I often have incoming law students ask me what they should be doing the summer before they start law school. You want to do well, and you may be concerned that you will be left behind if you don’t do something to get a head start. In response to those questions, here are 4 suggestions for things that you can do the summer before starting law school (as well as some suggestions for what not to do as well!):
1. Do some reading. But don’t read every book out there on how to succeed in law school. Many students think that they need to read as much as possible about law school and the subjects they will be studying. But there are three problems with that kind of approach. First, many of the books that are out there are written by people who were successful in law school themselves, but these people may not have any expertise in how to help other people be successful. Second, you don’t need to be an expert on the law before you even come to law school—if you did, law school wouldn’t be necessary in the first place. You could just study on your own and then take the bar exam. Third, students who try to prepare too much in the summer before law school often end up burning out because their brains are already tired before the first day.
So what should you read instead? Read for fun. Read those novels you haven’t had time to read because you were finishing up that senior project in undergrad (and won’t have much time for once law school begins). Read some magazines, or even some comic books! Have fun with reading rather than making it a chore. And if you really want to read something law related, still try to read books that are not too academically oriented. Everyone has their favorites, but here are a couple of websites that list some of the best law-related books: ABA Journal’s 25 Great Law Novels Ever, and 50 Greatest Legal Novels for Both Lawyers and Laymen.
2. Create a context for the things you will be studying in law school. Expand your understanding of the larger world, whether through travel, going to museums, reading and watching the news, or other efforts. Law is situated within the fabric of our society as a whole—its art, culture, political structure, debates, current events. The more background information you know, the more context you will have for the topics you will be studying in law school. And, as a bonus, it’s fun as well!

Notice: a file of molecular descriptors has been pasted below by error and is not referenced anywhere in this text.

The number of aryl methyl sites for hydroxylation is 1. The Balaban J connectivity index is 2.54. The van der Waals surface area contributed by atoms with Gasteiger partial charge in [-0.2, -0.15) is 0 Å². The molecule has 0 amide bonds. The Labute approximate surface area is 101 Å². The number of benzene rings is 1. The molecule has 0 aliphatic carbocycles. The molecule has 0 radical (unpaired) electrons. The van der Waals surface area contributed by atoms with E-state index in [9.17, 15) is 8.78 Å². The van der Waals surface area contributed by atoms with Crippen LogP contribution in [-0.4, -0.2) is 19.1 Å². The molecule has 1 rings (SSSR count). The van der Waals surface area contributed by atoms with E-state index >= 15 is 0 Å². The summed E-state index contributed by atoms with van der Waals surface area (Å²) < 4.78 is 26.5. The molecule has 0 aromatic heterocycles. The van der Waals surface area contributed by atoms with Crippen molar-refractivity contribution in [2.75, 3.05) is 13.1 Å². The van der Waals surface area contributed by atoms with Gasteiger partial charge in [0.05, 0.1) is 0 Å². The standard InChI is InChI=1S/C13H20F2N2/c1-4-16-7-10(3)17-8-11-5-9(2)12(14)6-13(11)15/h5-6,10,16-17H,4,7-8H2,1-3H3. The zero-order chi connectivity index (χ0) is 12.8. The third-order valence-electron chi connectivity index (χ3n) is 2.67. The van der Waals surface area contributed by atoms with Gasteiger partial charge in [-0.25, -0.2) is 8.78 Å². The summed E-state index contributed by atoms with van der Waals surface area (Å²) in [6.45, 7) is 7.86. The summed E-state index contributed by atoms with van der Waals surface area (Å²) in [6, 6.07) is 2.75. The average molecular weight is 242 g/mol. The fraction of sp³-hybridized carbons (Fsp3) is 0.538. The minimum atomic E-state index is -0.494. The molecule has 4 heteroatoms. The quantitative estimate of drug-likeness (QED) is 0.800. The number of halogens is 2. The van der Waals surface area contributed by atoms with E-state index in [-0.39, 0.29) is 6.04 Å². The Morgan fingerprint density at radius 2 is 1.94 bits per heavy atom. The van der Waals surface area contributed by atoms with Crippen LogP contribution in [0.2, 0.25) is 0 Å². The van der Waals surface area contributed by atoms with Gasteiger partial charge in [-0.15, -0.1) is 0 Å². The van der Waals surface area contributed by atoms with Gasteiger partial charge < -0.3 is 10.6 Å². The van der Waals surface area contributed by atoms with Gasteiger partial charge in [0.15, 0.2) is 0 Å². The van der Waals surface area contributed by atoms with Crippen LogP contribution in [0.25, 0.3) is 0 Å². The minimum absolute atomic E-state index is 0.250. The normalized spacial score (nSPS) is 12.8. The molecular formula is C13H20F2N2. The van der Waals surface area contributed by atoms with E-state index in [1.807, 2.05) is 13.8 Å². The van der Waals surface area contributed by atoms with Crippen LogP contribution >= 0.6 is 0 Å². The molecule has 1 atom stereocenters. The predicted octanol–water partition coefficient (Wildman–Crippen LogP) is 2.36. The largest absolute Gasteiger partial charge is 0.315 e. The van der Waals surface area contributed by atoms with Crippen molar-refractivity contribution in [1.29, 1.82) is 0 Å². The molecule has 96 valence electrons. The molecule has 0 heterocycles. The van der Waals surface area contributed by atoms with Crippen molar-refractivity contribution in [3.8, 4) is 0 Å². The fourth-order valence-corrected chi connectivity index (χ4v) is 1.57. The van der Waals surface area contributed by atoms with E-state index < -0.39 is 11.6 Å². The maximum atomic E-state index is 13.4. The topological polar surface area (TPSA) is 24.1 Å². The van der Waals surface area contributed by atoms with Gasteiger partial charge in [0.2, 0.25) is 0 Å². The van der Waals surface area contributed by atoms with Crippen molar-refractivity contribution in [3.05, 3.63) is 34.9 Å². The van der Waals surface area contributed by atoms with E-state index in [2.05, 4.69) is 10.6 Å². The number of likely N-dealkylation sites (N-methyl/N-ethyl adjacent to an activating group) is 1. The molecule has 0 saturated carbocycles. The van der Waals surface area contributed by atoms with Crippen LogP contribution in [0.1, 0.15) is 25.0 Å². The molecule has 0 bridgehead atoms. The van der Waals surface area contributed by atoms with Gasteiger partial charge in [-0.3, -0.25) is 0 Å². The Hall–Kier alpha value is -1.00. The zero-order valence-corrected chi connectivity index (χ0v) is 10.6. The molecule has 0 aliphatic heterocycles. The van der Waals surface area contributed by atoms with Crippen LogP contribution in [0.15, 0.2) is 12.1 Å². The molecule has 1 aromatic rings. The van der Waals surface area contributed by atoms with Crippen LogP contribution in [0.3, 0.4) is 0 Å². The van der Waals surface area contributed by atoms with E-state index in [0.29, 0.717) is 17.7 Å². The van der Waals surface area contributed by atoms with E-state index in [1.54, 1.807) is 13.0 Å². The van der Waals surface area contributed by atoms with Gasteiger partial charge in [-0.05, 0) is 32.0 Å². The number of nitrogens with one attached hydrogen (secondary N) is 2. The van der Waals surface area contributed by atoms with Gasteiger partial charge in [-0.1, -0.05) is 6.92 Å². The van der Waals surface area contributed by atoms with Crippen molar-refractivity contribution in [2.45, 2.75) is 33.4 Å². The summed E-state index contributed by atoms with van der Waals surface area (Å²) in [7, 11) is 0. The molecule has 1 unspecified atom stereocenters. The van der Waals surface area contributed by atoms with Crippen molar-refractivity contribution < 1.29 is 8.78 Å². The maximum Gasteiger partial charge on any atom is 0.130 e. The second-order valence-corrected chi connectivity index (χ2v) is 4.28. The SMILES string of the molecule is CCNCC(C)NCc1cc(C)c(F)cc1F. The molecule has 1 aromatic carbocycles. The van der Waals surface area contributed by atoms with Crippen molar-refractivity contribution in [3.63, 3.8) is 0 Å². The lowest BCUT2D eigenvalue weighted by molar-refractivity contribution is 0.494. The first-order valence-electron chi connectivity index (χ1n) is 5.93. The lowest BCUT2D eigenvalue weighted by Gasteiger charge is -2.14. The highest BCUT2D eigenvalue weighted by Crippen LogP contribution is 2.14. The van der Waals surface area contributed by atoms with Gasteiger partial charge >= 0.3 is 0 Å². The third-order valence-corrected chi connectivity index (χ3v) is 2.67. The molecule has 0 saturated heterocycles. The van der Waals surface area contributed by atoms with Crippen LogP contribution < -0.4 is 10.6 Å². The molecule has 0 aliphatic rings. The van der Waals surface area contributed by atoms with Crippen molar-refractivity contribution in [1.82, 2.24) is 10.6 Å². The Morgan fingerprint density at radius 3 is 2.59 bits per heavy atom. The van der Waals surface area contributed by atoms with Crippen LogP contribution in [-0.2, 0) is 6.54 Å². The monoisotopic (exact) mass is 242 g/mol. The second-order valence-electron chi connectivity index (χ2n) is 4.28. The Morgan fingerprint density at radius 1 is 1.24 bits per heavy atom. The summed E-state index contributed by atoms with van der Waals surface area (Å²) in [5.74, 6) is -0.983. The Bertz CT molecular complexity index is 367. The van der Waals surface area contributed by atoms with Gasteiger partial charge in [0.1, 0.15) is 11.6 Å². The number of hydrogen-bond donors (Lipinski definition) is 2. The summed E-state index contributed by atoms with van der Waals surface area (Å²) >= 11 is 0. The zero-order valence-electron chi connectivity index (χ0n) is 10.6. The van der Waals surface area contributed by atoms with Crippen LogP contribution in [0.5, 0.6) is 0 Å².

3. If you don’t already have one, develop a healthy routine to take care of your mind, body, and spirit. As I’m sure that you’ve heard before, law school is an intense, often stressful, experience. Developing the habits that you need to take care of yourself now will help you tremendously once you are in law school. What each person needs in this respect is different, although there are some common elements. Try to eat food that are good for you—what nourishes the body also nourishes the brain! Develop some type of exercise plan. For some people it may be running, while for others it may be yoga or swimming. Even if you just take a walk every day, you will be improving your overall health. You will be able to handle stress better, and it also can have a positive effect on your immune system. Law students often ignore their physical health because they are so focused on academics, but physical health can have a significant effect on mental health and academic performance as well.
4. Have some fun with friends and family. Law school will be a busy time, and you won’t always be able to spend as much time with friends and family as you would like. So take the opportunity this summer to have fun. Enjoy holidays like the Fourth of July with family. Have those cookouts, and go on those family vacations. Go to the movies. By spending time with your friends and family you will be communicating that they are important to you, even if you won’t have as much time to hang out with them in the Fall, and you will be recharging your batteries as well so that you are ready to hit the books in August!